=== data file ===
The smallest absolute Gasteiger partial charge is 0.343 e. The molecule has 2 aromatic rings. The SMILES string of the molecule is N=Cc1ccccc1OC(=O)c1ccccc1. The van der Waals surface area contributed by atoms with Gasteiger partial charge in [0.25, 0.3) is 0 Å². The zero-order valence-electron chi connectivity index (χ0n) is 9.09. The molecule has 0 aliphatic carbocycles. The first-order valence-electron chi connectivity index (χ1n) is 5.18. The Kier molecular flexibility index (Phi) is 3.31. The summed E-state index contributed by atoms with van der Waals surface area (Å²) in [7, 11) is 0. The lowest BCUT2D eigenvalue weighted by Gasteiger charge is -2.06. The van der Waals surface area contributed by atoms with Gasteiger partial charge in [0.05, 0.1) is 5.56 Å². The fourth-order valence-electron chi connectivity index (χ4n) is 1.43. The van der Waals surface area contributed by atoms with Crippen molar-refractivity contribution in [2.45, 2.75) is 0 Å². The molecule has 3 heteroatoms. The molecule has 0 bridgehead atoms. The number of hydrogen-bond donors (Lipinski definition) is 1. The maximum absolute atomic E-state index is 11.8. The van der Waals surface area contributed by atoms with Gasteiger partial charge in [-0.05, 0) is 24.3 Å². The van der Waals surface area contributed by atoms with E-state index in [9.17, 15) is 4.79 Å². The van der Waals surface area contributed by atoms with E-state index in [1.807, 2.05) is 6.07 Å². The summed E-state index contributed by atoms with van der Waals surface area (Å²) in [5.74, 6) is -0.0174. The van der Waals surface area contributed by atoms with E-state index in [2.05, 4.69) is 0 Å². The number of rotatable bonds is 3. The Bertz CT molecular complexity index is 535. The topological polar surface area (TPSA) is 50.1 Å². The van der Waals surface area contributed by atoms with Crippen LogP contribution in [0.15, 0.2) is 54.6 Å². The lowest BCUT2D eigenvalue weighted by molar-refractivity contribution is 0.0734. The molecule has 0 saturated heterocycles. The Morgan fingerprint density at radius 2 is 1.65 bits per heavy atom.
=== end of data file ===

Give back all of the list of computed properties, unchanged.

The smallest absolute Gasteiger partial charge is 0.343 e. The molecule has 2 aromatic rings. The SMILES string of the molecule is N=Cc1ccccc1OC(=O)c1ccccc1. The van der Waals surface area contributed by atoms with Gasteiger partial charge in [0.25, 0.3) is 0 Å². The zero-order valence-electron chi connectivity index (χ0n) is 9.09. The molecule has 0 aliphatic carbocycles. The first-order valence-electron chi connectivity index (χ1n) is 5.18. The Kier molecular flexibility index (Phi) is 3.31. The summed E-state index contributed by atoms with van der Waals surface area (Å²) in [7, 11) is 0. The lowest BCUT2D eigenvalue weighted by Gasteiger charge is -2.06. The van der Waals surface area contributed by atoms with Gasteiger partial charge in [0.05, 0.1) is 5.56 Å². The fourth-order valence-electron chi connectivity index (χ4n) is 1.43. The van der Waals surface area contributed by atoms with Crippen molar-refractivity contribution in [2.45, 2.75) is 0 Å². The molecule has 3 heteroatoms. The molecule has 0 bridgehead atoms. The number of hydrogen-bond donors (Lipinski definition) is 1. The maximum absolute atomic E-state index is 11.8. The van der Waals surface area contributed by atoms with Gasteiger partial charge in [-0.05, 0) is 24.3 Å². The van der Waals surface area contributed by atoms with E-state index in [9.17, 15) is 4.79 Å². The van der Waals surface area contributed by atoms with E-state index in [1.807, 2.05) is 6.07 Å². The summed E-state index contributed by atoms with van der Waals surface area (Å²) in [5.74, 6) is -0.0174. The van der Waals surface area contributed by atoms with E-state index in [2.05, 4.69) is 0 Å². The number of rotatable bonds is 3. The Bertz CT molecular complexity index is 535. The topological polar surface area (TPSA) is 50.1 Å². The van der Waals surface area contributed by atoms with Crippen LogP contribution in [0.15, 0.2) is 54.6 Å². The lowest BCUT2D eigenvalue weighted by molar-refractivity contribution is 0.0734. The molecule has 0 saturated heterocycles. The Morgan fingerprint density at radius 2 is 1.65 bits per heavy atom.